• ‘Big Pipe 2.0’ – a mixture of local groundwater and accessing remote treatment facilities using the existing ‘Big Pipe’ system. However, as King’s groundwater in the proposed new employment land would be in the Lake Ontario watershed, and the “Big Pipe” water which extends into Aurora and the Lake Simcoe watershed, would result in transferring water across watershed boundaries this contravenes the various agreements so is not a viable choice.
  • Using the Lake Ontario based water from King City’s existing ‘Big Pipe’ would not be a problem if it remains south of the Lake Simcoe watershed otherwise you face the same issue noted above.

Ecological Harm

Aside from the source of the water, there is potential for extreme ecological harm in building new water infrastructure.

First, local experts recognize that building water and sewer lines through Oak Ridges Moraine and the Greenbelt challenges the flow of local ground water in unpredictable ways. King Township had a myriad of problems with their brand new Nobleton sewage treatment plant. Since the beginning, the plant has had a significant water leak that officials were unable to locate and which resulted in a much higher volume of water than originally calculated. After spending a considerable amount of time and money, the Township was unable to fix the problem and was forced to instead limit planned development and add that increase in growth to King City.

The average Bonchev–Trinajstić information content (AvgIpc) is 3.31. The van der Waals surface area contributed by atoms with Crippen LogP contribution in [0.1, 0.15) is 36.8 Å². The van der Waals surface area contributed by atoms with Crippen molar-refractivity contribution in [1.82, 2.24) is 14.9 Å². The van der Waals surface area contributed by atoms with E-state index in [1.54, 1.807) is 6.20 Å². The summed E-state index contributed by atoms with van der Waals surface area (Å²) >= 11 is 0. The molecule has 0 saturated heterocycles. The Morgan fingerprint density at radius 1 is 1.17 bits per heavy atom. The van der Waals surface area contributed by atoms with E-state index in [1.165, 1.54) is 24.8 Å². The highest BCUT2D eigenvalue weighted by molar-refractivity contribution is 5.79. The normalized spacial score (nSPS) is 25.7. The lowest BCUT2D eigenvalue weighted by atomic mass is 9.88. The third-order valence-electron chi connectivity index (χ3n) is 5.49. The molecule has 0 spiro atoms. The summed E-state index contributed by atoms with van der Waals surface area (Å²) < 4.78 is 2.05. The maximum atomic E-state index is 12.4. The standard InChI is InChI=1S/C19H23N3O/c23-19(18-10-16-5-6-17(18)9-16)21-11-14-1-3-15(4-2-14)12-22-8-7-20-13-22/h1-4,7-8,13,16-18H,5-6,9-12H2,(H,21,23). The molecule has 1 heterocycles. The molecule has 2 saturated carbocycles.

Additionally, to permanently position pipes, sites would need to be permanently dewatered to below the level the pipes would sit which requires that groundwater be pumped out and sent with storm water to the York/Durham treatment plant for discharge to Lake Ontario. This draws down the local groundwater supply which threatens existing private wells resulting in their closure, further increasing the water diversion. Dewatering also threatens local wetlands, including vernal pool wetlands, which are essential breeding habitat for many species of frogs, salamanders and turtles including Species At Risk. Finally, extensive drainage for storm water will also be required by these developed lands which will be coupled with the dewatering efforts which will all be removed by the Big Pipe across watersheds, which is, again, contrary to the Boundary Water Treaty.

Like the Greenbelt Protection Plan and the Oak Ridges Moraine Conservation Act, water management directives are only as good as the willingness of the politicians and the public to see these regulations incorporated into the Official Plan of King Township and the bylaws developed to implement this Plan.

CCKT will continue to monitor any developments related to the allocation of employment lands and the local appetite for ‘Big Pipe 2.0’. These initiatives should not determine how we manage our water services or our protected lands in King Township.